Senegal president's party say results show he won vote


DAKAR, Senegal (AP) — Senegal’s electoral commission on Monday urged presidential candidates and their supporters to avoid making premature declarations about the outcome of Sunday’s vote.

The call came after Senegal’s prime minister claimed that the party’s unofficial results showed incumbent president Macky Sall had won re-election. That declaration was rejected however by two opposition candidates who asserted the vote would go to a runoff.

Senegal’s electoral commission said that the Feb. 24 elections went generally well nationwide and abroad, adding that vote counting continued Monday and results are being collected by “authorized structures.”

“It is the Constitutional Council that will carry out the final proclamation of the results,” it said, once all votes are tallied, properly transmitted and the court approves provisional results.

The commission “calls on the candidates and their supporters, as well as the actors of the civil society and the population, to abstain from making any premature declaration on the results,” it said in a statement. “It calls on the usual the political actors to adopt the same exemplary behavior as that observed by the citizens, who put forward their civic spirit” on Sunday.

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Prime Minister Mahammed Boun Abdallah Dionne, who is from the president’s ruling party, told reporters late Sunday that his unofficial results show that Sall had won 57 percent of the vote according to results compiled by their team. The winning candidate must get more than 50 percent of the vote to avoid a second round.

“Tomorrow, the people will have the results in all departments. We will see that President Sall was re-elected in the first round,” said Dionne, adding that his party’s unofficial results show that Sall won in 13 of Senegal’s 14 regions.

However, top opposition candidate Idrissa Seck told reporters that he and his supporters do not accept the unofficial reports of a Sall victory.

“We congratulate the people who have mainly expressed their choice in favor of the opposition,” said Seck. He blamed media outlets for wrongly citing results given by Sall’s party as official.

“We will not accept these results, we call on all Senegalese people to remain vigilant and carefully prepare for the second round,” said Seck.

Opposition candidate Ousmane Sonko, who is popular with the youth, also spoke at the press conference with Seck and agreed that preliminary results indicate a second round should be held.

“I call on the religious leaders to call the ruling party to their senses,” said Sonko.

The official provisional results announced by Senegal’s National Census of Votes Commission are not expected until Thursday or Friday, according to Demba Kandji, chairman of the commission. The constitutional court then must approve them.

If no candidate wins a clear majority of more than 50 percent, the country will go to a second round of voting next month.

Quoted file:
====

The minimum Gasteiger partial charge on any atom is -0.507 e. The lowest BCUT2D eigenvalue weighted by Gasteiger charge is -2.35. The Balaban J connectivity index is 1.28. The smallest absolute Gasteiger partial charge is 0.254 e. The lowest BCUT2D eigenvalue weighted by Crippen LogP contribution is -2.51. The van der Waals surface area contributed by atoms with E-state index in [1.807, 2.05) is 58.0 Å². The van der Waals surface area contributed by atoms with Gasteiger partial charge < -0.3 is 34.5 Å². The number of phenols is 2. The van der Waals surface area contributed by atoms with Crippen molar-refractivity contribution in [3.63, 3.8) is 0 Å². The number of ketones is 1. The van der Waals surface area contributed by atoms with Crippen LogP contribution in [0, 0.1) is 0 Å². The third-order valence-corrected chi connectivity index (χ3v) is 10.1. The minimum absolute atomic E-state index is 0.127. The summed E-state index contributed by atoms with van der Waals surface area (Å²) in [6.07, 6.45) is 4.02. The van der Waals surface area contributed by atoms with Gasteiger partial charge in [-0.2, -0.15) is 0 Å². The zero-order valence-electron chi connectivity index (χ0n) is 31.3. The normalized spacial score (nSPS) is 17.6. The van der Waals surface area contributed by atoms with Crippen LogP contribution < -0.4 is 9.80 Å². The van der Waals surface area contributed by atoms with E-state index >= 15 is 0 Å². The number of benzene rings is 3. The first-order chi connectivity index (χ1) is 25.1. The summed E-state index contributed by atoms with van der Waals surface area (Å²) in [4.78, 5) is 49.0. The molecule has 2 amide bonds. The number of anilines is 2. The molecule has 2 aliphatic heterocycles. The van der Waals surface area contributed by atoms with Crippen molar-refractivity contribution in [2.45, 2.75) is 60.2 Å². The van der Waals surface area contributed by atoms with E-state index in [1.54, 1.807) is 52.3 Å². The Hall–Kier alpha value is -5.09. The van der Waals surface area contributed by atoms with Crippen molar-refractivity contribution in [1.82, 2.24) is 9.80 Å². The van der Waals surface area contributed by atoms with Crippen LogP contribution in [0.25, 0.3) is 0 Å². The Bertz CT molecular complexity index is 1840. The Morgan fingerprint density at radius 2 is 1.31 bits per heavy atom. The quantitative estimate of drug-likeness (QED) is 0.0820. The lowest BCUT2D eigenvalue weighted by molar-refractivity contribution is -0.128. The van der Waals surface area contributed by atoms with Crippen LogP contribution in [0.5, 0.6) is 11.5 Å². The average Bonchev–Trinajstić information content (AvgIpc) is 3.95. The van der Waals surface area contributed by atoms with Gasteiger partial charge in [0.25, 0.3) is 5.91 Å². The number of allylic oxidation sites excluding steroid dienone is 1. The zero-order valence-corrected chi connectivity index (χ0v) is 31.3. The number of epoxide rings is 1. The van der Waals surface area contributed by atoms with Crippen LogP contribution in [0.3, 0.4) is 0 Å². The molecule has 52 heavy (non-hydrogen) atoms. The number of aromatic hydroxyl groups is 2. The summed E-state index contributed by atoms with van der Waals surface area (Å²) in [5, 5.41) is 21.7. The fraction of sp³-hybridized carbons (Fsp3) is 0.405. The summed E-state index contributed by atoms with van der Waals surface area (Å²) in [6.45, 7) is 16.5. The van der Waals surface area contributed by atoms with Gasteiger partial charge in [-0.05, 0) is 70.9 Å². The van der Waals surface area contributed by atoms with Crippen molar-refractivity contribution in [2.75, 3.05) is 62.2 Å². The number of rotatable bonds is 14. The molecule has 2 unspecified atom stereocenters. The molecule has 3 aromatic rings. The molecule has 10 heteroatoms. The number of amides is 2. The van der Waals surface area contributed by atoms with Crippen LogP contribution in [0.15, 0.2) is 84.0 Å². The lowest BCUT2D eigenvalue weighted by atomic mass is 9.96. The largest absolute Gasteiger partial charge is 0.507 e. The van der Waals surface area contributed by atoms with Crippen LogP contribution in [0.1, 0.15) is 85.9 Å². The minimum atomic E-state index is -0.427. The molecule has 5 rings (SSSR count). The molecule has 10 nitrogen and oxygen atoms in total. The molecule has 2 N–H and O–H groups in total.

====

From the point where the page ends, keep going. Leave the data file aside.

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Sall faced four challengers in Sunday’s vote including Seck, who has run for the office twice before.

The 57-year-old incumbent sought re-election on his record of building roads and creating jobs, while opposition supporters maintained those efforts had not reached many in this West African country where young men often risk their lives to migrate to Europe.

Senegal’s civil society observation mission, which deployed more than 3,000 observers, said Monday it welcomed “the maturity of the Senegalese people but deplored the statements and irresponsible behavior of some actors.”

The missions called out opposition members for targeting national and international media, and the statement by the prime minister suggesting a victory for Sall, which it said encroached on authorities who are officially meant to proclaim results.

The missions called on all actors to show restraint in order to preserve the peace that has marked Senegal’s vote.

This year’s vote also has been marked by allegations that the presidency had effectively blocked two prominent opposition politicians from taking part: Dakar’s former mayor and the son of the president who Sall ousted from office in 2012.

That year he had campaigned on a message of change to beat longtime former President Abdoulaye Wade. A constitutional referendum since then has shortened the presidential term from seven years to five. Sall weathered some criticism after he finished out his seven-year mandate following that law change.

Senegal has long been a democratic example in West Africa where coups and clinging to power used to be all too common in neighboring countries. European Union election observers reported no major irregularities by mid-day Sunday.


Associated Press writer Krista Larson in Dakar, Senegal contributed to this report.

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